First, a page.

Gabsang Lee, PhD
Name of Institution:
Johns Hopkins University School of Medicine, Baltimore, MD
In vitro and in vivo efficacy of hit compound selected from OASIS drug screening platform
Gabsang Lee is a Professor in the Department of Neurology and Neuroscience at Johns Hopkins School of Medicine. He obtained his B.S., D.V.M., and PhD degrees in Veterinary Medicine at the Seoul National University, South Korea. After his post-doctoral training at Sloan Kettering Institute in New York City, he joined the faculty of Johns Hopkins as Assistant Professor in 2011. Dr. Lee is one of the first researchers who utilized induced pluripotent stem cells (iPSCs) for disease modelling and drug discovery/validation. His laboratory is continuously inventing new strategies to harness the potentials of human iPSCs by identifying new drug candidates and developing novel cell therapies, focusing on neurological diseases.
To investigate the potential therapeutic effect of a drug candidate that decreases the aggregation of α-synuclein, which was selected using our novel drug screening platform called OASIS.
Although α-synuclein aggregation is a vital step in Parkinson’s disease (PD) pathogenesis, there is no sophisticated model to mimic this process in human neurons. To address this issue, we previously developed the Optical Alpha-Synuclein Aggregation Induction System (OASIS), which allows for rapid and efficient induction of α-synuclein aggregation as a drug screening platform. We used OASIS to identify novel drug candidates that can delay and/or decrease the aggregation of the alpha-synuclein protein in human neurons. From approximately 1,200 chemical compounds, we found a hit candidate from our OASIS-based screening assay.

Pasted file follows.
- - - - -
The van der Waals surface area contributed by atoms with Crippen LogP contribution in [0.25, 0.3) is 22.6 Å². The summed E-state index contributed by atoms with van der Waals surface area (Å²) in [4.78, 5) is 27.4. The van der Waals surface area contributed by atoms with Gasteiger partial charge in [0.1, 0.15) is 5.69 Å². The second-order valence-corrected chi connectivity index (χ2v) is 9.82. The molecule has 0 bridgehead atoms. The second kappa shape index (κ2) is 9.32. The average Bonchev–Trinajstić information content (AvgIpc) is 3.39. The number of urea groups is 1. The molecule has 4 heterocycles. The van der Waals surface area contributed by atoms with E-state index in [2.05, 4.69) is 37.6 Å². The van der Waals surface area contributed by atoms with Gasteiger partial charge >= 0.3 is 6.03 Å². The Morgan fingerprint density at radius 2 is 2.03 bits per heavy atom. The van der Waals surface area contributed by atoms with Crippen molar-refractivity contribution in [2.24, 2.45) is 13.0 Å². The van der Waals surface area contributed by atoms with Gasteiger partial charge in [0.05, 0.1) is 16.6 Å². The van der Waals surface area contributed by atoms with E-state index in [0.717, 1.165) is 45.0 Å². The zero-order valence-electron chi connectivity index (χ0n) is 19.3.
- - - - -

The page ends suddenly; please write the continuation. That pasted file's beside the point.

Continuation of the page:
To understand how the hit compound works, we will profile the cellular and molecular changes that are caused by the drug treatment. We will also study the in vivo effects of the hit candidate by administering it to a mouse model of PD.
Relevance to Diagnosis/Treatment of Parkinson’s Disease:
If successful, our proposed study will provide a new drug candidate with a clear mechanism of action and pre-clinical data.